"Will this make its way to Western Europe? I think most of us have no doubt," said Michael Osterholm, an expert on bird flu and director of the Center for Infectious Disease Research and Policy at the University of Minnesota in the United States. "Theoretically, because it's going to be stopped in its tracks, it's not going to infect humans because of the quick detection, and therefore it would have less of a chance to become adapted to humans," Lubroth said.
However, Osterholm noted that each time the virus passes from one bird to another presents another opportunity for it to mutate.
"This is genetic roulette," he said. "Every bit of spread just adds that much more potential for a mutation to occur that results in a strain that would be more readily transmitted between humans."
In Russia, experts are calling for a federal flu program.The Washington Times (WaTi??) on the spread in Russia.Stepping up the pace of bird vaccinations in Vietnam.
In what could still be an optimistic assessment, the Russians say bird flu won't be contained until October.In Altai (Russia), hunting waterfowl is banned.Mother Jones asks if time has already run out for the pandemic (good articles).
The new U.S. Health and Human Services Secretary Mike Leavitt told the Associated Press in early August that an influenza pandemic was now an "absolute certainty,"Here's a canary in the mine...WHO is urging regional offices to have drugs stockpiled for staff.CIDRAP on the Russians ratcheting up their flu efforts.CIDRAP says the pig outbreak in China appears spent, and that WHO says all signs continue to point to a pig bacteria.Russia thinks it would take a year to develop a flu vacccine.A local task force is formed as part of comprehensive plans to fight flu in the Phillipines.In New Zealand, they are downplaying the dangers of flu coming in via migratory birds.Recombinomics says bird flu is confirmed in another part of Kazhakstan.ProMed has the same story.Crofsblogs finds this from Znet on the coming flu pandemic. Author is Mike Davis, who has a book coming out soon on the global flu threat.Crofsblogs pointed us yesterday to a Canadian financial analysis that said a flu pandemic could cause a global depression. Here's a link to a .pdf of the report, also courtesy of Crofsblog.
The Coming Influenza Pandemic will on on hiatus until August 14, 2005. Look forward to being back with you then....
August 4 Flu Update
CIDRAP has the news of two NIH funded studies that analyze containment strategies for the flu. The plan is to "nip it in the bud" with highly focused resources.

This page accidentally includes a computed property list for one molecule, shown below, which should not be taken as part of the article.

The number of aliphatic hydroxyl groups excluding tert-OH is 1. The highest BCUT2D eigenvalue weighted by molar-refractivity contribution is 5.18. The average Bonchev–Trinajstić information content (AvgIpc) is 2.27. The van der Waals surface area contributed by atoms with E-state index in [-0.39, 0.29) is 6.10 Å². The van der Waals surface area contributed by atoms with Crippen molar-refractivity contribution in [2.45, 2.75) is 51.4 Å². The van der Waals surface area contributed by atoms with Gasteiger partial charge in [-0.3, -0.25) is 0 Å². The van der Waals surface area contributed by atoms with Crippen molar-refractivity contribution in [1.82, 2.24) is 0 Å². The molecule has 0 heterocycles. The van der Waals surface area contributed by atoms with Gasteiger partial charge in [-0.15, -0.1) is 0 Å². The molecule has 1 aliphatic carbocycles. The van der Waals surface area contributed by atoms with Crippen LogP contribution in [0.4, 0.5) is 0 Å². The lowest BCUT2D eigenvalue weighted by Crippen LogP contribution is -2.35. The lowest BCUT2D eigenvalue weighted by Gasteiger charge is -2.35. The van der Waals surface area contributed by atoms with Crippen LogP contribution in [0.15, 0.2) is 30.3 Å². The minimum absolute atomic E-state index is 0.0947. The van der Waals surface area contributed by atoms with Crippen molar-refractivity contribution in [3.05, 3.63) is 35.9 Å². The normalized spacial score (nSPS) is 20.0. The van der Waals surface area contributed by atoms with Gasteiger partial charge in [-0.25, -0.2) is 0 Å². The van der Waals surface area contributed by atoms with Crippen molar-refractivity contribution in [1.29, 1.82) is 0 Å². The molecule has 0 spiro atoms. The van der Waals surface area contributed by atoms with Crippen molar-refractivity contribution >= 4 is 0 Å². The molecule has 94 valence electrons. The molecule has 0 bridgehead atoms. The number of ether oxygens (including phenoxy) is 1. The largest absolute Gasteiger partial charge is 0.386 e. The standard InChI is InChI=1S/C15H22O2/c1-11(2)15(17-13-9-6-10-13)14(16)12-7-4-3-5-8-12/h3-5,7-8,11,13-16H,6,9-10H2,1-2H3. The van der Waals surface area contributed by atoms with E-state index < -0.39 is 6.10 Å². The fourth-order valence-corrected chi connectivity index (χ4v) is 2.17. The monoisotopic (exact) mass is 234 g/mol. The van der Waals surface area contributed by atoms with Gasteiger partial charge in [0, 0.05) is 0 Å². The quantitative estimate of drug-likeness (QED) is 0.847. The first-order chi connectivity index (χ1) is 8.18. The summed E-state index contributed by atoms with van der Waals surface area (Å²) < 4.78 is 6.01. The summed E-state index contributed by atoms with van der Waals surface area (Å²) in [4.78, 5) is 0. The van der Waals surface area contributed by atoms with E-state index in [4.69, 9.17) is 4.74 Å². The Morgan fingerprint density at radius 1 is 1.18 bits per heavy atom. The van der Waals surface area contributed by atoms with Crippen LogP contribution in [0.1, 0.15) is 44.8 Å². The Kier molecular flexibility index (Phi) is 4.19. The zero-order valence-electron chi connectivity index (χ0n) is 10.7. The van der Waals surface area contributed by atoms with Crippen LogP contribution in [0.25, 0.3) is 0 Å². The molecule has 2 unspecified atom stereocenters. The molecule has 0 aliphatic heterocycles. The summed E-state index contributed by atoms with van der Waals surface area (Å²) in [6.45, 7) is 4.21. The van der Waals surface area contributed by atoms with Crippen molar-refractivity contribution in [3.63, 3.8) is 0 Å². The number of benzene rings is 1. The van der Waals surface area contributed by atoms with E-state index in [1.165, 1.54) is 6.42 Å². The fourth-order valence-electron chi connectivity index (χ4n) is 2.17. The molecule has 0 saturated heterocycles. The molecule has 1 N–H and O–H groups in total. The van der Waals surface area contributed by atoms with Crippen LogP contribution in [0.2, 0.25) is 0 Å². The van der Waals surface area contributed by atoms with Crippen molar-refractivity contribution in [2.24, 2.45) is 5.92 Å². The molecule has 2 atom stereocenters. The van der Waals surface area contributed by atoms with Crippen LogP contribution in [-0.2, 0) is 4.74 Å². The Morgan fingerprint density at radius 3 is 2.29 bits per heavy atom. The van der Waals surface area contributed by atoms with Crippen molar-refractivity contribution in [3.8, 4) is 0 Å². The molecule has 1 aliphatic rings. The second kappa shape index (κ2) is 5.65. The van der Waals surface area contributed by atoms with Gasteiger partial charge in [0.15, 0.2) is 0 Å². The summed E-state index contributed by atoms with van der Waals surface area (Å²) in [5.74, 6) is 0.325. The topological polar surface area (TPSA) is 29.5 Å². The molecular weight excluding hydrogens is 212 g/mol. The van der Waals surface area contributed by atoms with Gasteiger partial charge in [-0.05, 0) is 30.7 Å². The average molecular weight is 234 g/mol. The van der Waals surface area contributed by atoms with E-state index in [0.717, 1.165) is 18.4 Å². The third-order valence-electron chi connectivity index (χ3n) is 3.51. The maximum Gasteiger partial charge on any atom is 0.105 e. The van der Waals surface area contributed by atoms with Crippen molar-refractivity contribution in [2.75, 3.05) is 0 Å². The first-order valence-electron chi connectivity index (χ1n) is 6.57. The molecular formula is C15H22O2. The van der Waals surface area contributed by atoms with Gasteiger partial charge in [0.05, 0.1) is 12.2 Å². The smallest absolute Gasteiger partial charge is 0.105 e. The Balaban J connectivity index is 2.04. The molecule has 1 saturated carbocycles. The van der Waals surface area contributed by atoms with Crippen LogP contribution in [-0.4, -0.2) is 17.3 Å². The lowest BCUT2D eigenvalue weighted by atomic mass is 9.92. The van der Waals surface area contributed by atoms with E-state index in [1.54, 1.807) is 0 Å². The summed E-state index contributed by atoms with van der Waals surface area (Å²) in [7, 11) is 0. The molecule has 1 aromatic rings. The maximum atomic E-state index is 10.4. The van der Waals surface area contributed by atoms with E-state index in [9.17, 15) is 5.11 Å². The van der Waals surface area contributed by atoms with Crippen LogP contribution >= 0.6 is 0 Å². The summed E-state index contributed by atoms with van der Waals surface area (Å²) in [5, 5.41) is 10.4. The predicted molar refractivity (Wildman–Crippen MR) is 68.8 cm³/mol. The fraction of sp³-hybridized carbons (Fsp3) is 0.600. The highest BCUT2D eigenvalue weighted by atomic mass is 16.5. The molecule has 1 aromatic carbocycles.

Michael Osterholm, Director of CIDRAP, had this to say in comment:
"I want these strategies to work," infectious disease expert Michael Osterholm, PhD, MPH, told CIDRAP News. "But in all my years in public health, I have yet to see mathematical models that have driven public health actions in meaningful ways." Osterholm used HIV and bovine spongiform encephalopathy (BSE) as examples of diseases for which there have been what he calls a "pandemic of modeling studies."
"My concern is that papers like these suggest more direction for planning than is warranted and may placate policymakers who believe the planning puzzle has clear solutions. . . . The issue of antiviral treatment, for example, has to be looked at against the whole system of disease occurrence and transmission. How well can we detect the disease when it starts occurring? How can we make sure travelers who appear healthy aren't unknowingly spreading the virus?" Osterholm, who is director of the Center for Infectious Disease Research and Policy at the University of Minnesota, publisher of this Web site, used as illustration the example of SARS' fast jump from the Far East to Canada in 2003.
Osterholm also made the point that since a flu pandemic will very likely be caused by a mutation of the H5N1 virus currently spreading among birds in Asia, we will be facing a "reloading" problem at the source—that since birds are a reservoir that is constantly replenished, "We are dealing with a moving target, not a static population like humans. . . . Culling [the birds] won't work. It's like throwing fresh wood on a fire."
Here's an NIH link to the study.Here's a WHO link.The Daily Mail in the UK has its take on this...something along the lines of scientists say it can be "stopped in its tracks."WaPo is a little more reasonable, on the order of a theory.The Times of London notes, correctly, that the key is "decisive action" would be required under the plan.Effect Measure drops the bomb on these studies, despite that he respects the people who did them.